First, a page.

I remember the summer I read my first book by Thich Nhat Hanh.
I was house-sitting for a friend, who had it among her vast collection. I can’t even remember which book it was, but I do remember feeling enthralled at the peaceful and calm life it described.
After that, I read many more of his books. I was continuously drawn to the spiritual life he talked about and the meditation practices he shared in his books.
But here’s the thing: I never practiced the meditations.
I read and read, but never sat down to actually practice. Although I had the best intentions, I seemed to avoid meditation at all costs.
I came up with so many excuses. I felt too restless to sit still. I was afraid of silence. Even five minutes felt like forever to slow down. I didn’t know what to do while meditating. When I finally did sit down, my mind was a sea of endless thoughts and worries and suddenly a whole new set of body pains arose—sore back, shoulder pain, tight hips, legs, and feet falling asleep.
It wasn’t until later that I realized what was really keeping me from meditation.
Meditation is actually what woke me up to my anxiety. Through it, I realized that I have struggled with stress-related anxiety most of my adult life (well probably before, but maybe I didn’t know it).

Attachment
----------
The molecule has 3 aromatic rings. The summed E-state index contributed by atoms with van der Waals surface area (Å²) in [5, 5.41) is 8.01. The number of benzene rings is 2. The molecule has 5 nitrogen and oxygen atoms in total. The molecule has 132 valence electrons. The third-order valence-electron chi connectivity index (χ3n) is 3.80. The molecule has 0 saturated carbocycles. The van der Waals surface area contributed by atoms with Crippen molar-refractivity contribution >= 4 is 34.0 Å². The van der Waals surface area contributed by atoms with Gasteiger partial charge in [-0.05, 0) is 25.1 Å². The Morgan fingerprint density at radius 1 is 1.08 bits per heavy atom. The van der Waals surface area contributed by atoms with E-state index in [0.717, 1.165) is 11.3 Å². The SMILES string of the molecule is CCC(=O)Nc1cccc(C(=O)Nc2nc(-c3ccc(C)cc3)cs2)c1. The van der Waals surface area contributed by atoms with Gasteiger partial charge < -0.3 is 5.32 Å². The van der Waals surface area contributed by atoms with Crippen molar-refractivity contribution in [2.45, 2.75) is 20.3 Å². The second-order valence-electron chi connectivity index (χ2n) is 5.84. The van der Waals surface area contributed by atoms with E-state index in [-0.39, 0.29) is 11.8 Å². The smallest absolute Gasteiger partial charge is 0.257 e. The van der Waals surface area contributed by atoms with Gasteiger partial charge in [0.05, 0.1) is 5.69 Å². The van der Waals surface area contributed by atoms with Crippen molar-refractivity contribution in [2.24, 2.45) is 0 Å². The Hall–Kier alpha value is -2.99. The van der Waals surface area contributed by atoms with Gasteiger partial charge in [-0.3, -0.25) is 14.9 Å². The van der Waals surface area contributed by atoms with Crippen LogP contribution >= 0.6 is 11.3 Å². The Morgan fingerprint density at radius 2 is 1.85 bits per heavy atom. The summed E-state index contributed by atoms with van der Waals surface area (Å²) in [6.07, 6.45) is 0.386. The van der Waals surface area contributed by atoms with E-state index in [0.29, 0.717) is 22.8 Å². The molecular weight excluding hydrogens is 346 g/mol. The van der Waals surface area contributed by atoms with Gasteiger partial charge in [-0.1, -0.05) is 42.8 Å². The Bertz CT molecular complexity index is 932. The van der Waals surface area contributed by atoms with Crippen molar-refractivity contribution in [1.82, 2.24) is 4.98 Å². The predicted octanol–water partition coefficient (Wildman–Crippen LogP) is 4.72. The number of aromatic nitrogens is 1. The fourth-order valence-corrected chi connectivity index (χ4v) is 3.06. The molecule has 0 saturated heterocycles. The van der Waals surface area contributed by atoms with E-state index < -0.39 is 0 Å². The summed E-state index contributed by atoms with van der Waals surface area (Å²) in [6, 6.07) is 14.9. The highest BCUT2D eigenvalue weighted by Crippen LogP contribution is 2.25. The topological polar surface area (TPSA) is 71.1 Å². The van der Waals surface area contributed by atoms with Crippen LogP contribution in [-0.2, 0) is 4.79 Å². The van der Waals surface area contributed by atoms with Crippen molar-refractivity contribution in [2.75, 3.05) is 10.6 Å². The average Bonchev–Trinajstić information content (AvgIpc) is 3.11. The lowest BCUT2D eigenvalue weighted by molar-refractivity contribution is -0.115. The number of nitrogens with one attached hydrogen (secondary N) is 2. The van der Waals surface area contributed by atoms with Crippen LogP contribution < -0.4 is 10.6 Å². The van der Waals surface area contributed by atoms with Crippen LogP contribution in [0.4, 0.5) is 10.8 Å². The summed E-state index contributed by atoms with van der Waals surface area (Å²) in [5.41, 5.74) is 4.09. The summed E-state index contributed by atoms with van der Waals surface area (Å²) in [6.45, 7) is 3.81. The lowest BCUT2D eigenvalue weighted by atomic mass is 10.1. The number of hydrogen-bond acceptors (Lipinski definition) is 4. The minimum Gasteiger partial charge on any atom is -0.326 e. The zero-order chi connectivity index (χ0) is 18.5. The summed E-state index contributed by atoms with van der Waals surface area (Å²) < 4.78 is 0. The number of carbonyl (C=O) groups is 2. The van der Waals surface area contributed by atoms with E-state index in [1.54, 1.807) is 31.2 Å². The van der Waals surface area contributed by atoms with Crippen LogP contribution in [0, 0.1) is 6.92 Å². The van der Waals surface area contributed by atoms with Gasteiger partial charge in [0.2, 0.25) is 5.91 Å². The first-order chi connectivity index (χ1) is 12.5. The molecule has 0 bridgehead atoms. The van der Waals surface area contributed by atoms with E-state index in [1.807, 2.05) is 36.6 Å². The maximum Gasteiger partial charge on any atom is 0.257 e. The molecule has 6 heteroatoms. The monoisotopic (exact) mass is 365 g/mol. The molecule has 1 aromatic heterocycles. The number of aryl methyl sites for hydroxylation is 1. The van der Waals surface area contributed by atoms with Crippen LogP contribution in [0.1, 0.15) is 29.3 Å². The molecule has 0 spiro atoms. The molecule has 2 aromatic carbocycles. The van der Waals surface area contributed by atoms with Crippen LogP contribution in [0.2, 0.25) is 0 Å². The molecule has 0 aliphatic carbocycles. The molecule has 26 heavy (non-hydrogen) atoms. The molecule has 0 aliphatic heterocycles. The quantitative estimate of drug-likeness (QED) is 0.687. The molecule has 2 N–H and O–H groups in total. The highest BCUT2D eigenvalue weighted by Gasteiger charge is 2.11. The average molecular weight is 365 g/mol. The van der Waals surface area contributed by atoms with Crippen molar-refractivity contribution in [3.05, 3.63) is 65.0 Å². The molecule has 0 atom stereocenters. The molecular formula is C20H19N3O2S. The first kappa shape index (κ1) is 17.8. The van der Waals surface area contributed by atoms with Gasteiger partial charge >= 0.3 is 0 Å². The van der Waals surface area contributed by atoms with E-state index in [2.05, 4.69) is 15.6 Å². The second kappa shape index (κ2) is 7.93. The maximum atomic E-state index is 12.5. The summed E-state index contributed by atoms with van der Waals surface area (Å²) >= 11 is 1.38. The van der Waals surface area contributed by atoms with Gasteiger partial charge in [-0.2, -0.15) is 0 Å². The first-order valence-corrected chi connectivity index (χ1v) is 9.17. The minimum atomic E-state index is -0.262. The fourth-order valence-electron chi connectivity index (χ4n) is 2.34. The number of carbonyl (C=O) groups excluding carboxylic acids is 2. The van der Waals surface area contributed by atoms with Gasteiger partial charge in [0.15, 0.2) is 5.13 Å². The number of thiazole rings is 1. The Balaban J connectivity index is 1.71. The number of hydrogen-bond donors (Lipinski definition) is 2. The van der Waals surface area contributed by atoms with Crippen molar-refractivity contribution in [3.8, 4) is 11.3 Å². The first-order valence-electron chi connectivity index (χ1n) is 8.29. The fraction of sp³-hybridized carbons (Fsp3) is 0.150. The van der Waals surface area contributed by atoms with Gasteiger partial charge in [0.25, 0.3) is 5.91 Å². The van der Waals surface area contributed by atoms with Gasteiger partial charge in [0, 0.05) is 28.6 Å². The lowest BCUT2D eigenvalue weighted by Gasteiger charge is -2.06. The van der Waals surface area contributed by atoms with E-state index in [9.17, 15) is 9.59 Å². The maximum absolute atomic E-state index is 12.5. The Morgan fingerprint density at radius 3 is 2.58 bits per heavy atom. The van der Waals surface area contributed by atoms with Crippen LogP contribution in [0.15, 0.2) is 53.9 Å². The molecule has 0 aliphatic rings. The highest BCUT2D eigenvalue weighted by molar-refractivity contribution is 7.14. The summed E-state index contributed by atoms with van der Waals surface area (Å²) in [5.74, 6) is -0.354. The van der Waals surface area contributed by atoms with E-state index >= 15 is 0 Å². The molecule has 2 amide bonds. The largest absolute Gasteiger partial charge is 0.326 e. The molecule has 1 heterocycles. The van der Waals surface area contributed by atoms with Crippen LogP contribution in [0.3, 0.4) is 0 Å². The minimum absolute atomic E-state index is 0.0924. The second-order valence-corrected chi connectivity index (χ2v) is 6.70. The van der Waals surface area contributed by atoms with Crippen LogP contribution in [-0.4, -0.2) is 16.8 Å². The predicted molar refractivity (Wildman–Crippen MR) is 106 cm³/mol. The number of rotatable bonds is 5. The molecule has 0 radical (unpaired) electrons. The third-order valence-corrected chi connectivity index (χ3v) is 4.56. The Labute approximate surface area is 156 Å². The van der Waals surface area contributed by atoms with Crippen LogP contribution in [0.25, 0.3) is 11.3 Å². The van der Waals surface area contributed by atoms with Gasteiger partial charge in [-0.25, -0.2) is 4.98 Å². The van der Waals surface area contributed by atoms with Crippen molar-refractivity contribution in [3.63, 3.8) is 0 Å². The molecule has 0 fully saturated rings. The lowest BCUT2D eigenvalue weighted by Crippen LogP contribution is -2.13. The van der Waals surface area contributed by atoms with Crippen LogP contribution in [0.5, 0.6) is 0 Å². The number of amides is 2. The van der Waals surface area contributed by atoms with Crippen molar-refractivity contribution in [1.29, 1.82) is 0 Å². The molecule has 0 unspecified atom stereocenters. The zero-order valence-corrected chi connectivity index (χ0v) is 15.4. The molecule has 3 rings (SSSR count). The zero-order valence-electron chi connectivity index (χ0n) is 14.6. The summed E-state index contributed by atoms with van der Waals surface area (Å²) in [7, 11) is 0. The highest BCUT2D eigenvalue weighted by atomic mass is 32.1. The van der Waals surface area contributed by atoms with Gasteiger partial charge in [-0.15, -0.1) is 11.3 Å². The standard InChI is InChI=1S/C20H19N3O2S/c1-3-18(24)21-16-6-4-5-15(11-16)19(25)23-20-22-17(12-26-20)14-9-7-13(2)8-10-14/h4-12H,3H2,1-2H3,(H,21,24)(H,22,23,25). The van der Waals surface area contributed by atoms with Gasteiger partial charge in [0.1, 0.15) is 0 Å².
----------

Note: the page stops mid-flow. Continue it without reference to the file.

I’m constantly over-thinking, replaying past experiences, and working through future fears over and over in my brain.
Not being able to fall asleep or waking up in the middle of the night used to be regular occurrences for me. Although I’ve gotten much better, I still have the occasional night where I wake up in a panic, throat constricted, and heart racing over a single thought or worry.
I’ve had moments where stress at work became so much that I broke down in tears in the office bathroom or got back to my desk so overwhelmed and shaky that I just didn’t even know how to begin to re-focus.
Social anxiety? I’ve been there too. I’ve avoided social situations just to spare myself the awkwardness and nervousness that would surely ensure upon meeting new people.